The case is being backed by the Campaign for Equal Civil Partnerships, a group set up by those affected by this case, with the final Court of Appeals decision being made potentially by the end of the year.

Josiah Mortimer is a contributing editor to Left Foot Forward

See: Five reasons David Cameron should not be LGBTQ ‘Ally of the Year’

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9 Responses to “Equality activists take civil partnership battle to appeals court”

  1. David Lindsay

    Good luck to them. There is a perfectly reasonable case for civil partnerships to be available to opposite-sex couples. It is not as if those couples would otherwise be getting married. Never having needed to be consummated, civil partnerships ought not to be confined to unrelated same-sex couples, or even to unrelated couples generally.

    That would be a start, anyway.

    Any marrying couple should be entitled to register their marriage as bound by the law prior to 1969 with regard to grounds and procedures for divorce, and any religious organisation should be enabled to specify that any marriage that it conducted should be so bound, requiring it to counsel couples accordingly. Statute should specify that the Church of England and the Church in Wales each be such a body unless, respectively, the General Synod and the Governing Body specifically resolved the contrary by a two-thirds majority in all three Houses. There should be similar provision relating to the Methodist and United Reformed Churches, which also exist pursuant to Acts of Parliament, as well as by amendment to the legislation relating to the restoration of the Catholic hierarchy.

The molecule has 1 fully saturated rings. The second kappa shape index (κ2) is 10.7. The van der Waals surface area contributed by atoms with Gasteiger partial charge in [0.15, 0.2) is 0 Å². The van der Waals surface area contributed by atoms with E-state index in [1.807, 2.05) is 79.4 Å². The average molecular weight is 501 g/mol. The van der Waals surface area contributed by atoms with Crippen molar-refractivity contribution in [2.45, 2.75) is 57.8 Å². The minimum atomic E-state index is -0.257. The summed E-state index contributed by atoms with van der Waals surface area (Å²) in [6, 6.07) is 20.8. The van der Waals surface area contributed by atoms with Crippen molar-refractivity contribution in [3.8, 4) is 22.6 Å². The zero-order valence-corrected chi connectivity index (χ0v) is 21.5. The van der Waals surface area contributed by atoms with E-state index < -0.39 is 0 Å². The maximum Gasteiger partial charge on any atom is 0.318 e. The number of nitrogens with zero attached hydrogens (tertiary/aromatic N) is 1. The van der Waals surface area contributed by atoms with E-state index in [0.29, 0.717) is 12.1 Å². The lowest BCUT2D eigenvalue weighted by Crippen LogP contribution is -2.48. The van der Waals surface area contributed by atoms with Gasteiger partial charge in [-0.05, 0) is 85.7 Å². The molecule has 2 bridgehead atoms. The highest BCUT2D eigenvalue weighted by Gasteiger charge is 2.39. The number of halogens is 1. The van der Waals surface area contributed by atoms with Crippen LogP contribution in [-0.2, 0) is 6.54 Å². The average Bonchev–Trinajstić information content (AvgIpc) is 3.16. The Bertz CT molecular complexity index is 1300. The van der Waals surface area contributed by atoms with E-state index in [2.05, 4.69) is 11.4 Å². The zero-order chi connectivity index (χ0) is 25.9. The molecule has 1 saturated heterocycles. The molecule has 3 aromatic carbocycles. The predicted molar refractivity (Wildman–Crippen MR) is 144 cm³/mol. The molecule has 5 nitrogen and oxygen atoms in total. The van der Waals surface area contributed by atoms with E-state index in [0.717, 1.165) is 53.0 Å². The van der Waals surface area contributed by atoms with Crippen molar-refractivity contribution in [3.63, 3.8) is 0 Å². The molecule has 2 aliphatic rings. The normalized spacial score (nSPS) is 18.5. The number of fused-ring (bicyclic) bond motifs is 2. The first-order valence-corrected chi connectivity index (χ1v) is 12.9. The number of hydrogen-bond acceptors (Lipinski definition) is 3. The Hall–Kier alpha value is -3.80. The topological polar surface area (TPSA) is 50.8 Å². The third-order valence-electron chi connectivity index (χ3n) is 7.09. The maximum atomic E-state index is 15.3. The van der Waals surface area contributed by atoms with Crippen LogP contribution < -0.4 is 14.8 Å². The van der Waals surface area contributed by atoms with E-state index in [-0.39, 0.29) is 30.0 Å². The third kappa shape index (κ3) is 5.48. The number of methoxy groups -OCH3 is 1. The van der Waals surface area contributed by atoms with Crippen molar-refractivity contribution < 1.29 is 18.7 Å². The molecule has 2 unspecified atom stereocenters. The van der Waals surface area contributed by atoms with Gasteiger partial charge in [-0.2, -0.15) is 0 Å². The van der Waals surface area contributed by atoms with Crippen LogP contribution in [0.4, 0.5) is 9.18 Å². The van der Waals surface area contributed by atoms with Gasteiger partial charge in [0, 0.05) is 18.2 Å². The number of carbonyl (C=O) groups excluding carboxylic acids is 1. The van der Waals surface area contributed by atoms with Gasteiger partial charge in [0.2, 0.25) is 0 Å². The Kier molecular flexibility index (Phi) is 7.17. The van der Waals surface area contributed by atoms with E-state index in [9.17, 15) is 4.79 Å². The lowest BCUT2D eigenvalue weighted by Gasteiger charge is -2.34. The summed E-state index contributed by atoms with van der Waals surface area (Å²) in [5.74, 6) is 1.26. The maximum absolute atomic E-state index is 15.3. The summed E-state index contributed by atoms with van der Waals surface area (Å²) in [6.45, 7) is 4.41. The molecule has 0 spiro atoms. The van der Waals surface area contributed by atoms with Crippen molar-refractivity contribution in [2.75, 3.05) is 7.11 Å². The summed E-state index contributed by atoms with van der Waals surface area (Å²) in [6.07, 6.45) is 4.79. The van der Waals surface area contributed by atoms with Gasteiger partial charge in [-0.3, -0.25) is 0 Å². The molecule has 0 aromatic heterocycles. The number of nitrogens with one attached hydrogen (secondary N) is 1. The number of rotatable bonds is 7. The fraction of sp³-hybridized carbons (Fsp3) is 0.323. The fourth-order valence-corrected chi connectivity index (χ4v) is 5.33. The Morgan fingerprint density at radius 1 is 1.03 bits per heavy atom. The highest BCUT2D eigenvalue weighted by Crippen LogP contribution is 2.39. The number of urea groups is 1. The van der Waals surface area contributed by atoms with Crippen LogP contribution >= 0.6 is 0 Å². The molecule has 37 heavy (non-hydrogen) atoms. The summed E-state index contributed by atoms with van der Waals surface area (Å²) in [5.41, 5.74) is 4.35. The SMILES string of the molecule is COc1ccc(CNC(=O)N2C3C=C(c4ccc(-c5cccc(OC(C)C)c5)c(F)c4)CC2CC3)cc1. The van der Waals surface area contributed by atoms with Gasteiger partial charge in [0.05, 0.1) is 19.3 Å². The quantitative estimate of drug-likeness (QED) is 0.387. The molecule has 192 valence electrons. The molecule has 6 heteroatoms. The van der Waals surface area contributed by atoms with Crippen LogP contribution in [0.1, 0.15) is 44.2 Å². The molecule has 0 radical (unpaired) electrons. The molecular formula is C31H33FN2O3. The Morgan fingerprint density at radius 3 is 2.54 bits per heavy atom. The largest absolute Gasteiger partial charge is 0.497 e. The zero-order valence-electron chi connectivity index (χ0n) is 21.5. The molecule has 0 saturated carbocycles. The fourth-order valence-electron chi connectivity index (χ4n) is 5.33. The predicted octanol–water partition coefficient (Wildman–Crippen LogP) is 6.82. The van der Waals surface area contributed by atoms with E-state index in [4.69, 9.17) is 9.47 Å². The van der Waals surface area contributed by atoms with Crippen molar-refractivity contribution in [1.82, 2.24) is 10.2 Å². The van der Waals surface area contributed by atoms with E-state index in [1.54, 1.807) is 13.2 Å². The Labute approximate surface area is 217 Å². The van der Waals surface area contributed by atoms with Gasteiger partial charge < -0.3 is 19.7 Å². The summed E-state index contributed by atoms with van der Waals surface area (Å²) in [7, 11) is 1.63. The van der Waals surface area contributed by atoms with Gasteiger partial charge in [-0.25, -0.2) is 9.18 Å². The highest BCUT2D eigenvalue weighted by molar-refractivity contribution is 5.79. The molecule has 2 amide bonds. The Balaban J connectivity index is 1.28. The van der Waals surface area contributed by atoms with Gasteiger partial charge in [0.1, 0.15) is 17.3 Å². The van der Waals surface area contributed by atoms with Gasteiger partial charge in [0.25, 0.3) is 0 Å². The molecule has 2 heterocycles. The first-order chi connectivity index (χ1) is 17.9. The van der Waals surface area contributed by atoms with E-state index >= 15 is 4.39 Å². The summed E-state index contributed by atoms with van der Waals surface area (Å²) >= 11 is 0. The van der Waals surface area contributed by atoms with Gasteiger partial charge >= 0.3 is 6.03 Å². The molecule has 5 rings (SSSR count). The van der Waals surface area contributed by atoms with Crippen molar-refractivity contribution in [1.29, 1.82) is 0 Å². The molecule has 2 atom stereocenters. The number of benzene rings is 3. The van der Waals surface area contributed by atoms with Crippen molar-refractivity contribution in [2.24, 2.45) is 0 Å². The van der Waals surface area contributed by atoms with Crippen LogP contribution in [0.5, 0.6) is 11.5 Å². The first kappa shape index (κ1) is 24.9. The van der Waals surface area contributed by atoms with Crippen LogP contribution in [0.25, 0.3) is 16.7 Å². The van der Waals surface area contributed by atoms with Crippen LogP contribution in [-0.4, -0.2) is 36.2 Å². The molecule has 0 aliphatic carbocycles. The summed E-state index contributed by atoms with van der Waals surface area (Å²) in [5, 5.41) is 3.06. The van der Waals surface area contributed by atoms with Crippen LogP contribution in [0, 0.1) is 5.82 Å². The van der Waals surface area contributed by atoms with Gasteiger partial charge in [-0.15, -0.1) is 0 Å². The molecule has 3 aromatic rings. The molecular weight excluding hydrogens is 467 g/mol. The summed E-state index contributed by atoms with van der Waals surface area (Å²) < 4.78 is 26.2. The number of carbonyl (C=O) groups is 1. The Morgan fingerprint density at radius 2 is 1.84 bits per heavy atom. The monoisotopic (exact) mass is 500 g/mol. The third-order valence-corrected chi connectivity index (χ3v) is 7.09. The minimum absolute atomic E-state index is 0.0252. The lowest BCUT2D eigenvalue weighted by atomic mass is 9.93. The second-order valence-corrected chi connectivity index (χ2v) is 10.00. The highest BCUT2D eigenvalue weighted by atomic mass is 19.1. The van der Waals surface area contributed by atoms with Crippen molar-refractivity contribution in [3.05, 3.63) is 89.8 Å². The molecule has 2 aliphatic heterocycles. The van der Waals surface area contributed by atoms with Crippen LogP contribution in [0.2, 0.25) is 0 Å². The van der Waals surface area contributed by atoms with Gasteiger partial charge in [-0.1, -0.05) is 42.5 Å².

Entitlement upon divorce should be fixed by Statute at one per cent of the other party’s estate for each year of marriage, up to 50 per cent, with no entitlement for the petitioning party unless the other party’s fault were proved.

    Am I trying to go back to the 1950s? To which features of the 1950s, exactly? Full employment? Public ownership? The Welfare State? Council housing? Municipal services? Apprenticeships? Free undergraduate tuition? All of those things were bound up with things like this. That they have all been eroded or destroyed together has not been a coincidence. It is not called neoliberalism for nothing.

  2. CR

    I never understood why we don’t allow civil partnerships and marriage to all couples.

  3. Mick

    Phew, talk about an absolute, damn waste of time, and utter joyless petty and pointless exercise of no real consequence except to the pair of them.

    Woo, sounds like another left wing hobby horse to ride!

  4. Mick

    “I never understood why we don’t allow civil partnerships and marriage to all couples.”

    CP was brought in to appease the more militant of those in the gay lobby. It always was a watered-down half-measure, which is why gays then demanded the full whack, marriage.

    Now we find silly heteros wanting to downgrade their own status, just as gays were finding the same option beneath them!

    Still, none so queer as folk, I suppose.

  5. Richard

    “Phew, talk about an absolute, damn waste of time, and utter joyless petty and pointless exercise of no real consequence except to the pair of them.”

    it doesn’t matter to you – that’s fine – but it does matter to some people. what is your objection?

Comments are closed.